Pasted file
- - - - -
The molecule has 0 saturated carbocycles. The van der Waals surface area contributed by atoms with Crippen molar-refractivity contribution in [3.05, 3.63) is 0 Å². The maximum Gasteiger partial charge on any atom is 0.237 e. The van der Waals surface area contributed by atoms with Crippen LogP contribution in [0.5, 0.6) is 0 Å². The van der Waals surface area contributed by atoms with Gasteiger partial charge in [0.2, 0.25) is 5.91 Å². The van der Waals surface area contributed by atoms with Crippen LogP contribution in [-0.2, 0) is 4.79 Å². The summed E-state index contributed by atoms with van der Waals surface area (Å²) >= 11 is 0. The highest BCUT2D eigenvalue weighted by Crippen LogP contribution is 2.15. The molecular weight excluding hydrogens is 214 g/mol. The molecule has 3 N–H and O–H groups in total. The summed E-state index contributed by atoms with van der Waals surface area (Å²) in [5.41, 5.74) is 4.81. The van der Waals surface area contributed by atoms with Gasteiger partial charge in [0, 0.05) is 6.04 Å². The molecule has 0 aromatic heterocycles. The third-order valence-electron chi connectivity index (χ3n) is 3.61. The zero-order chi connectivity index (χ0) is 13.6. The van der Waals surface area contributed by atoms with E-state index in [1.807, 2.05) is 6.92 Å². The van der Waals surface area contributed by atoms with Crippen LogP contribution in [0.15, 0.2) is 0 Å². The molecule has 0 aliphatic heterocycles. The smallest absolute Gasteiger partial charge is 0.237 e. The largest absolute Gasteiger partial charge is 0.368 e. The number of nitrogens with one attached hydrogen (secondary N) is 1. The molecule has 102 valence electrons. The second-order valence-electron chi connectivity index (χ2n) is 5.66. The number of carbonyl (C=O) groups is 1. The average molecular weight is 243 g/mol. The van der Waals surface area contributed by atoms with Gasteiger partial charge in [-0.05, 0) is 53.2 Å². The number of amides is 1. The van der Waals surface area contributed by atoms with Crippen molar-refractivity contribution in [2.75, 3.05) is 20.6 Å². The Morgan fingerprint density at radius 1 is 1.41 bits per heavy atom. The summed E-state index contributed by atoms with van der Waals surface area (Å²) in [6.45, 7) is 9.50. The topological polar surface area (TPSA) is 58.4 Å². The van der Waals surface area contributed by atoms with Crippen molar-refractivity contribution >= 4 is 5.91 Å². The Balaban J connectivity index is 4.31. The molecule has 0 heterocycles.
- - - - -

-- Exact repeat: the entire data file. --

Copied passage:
The molecule has 0 saturated carbocycles. The van der Waals surface area contributed by atoms with Crippen molar-refractivity contribution in [3.05, 3.63) is 0 Å². The maximum Gasteiger partial charge on any atom is 0.237 e. The van der Waals surface area contributed by atoms with Crippen LogP contribution in [0.5, 0.6) is 0 Å². The van der Waals surface area contributed by atoms with Gasteiger partial charge in [0.2, 0.25) is 5.91 Å². The van der Waals surface area contributed by atoms with Crippen LogP contribution in [-0.2, 0) is 4.79 Å². The summed E-state index contributed by atoms with van der Waals surface area (Å²) >= 11 is 0. The highest BCUT2D eigenvalue weighted by Crippen LogP contribution is 2.15. The molecular weight excluding hydrogens is 214 g/mol. The molecule has 3 N–H and O–H groups in total. The summed E-state index contributed by atoms with van der Waals surface area (Å²) in [5.41, 5.74) is 4.81. The van der Waals surface area contributed by atoms with Gasteiger partial charge in [0, 0.05) is 6.04 Å². The molecule has 0 aromatic heterocycles. The third-order valence-electron chi connectivity index (χ3n) is 3.61. The zero-order chi connectivity index (χ0) is 13.6. The van der Waals surface area contributed by atoms with E-state index in [1.807, 2.05) is 6.92 Å². The van der Waals surface area contributed by atoms with Crippen LogP contribution in [0.15, 0.2) is 0 Å². The molecule has 0 aliphatic heterocycles. The smallest absolute Gasteiger partial charge is 0.237 e. The largest absolute Gasteiger partial charge is 0.368 e. The number of nitrogens with one attached hydrogen (secondary N) is 1. The molecule has 102 valence electrons. The second-order valence-electron chi connectivity index (χ2n) is 5.66. The number of carbonyl (C=O) groups is 1. The average molecular weight is 243 g/mol. The van der Waals surface area contributed by atoms with Gasteiger partial charge in [-0.05, 0) is 53.2 Å². The number of amides is 1. The van der Waals surface area contributed by atoms with Crippen molar-refractivity contribution in [2.75, 3.05) is 20.6 Å². The Morgan fingerprint density at radius 1 is 1.41 bits per heavy atom. The summed E-state index contributed by atoms with van der Waals surface area (Å²) in [6.45, 7) is 9.50. The topological polar surface area (TPSA) is 58.4 Å². The van der Waals surface area contributed by atoms with Crippen molar-refractivity contribution >= 4 is 5.91 Å². The Balaban J connectivity index is 4.31. The molecule has 0 heterocycles.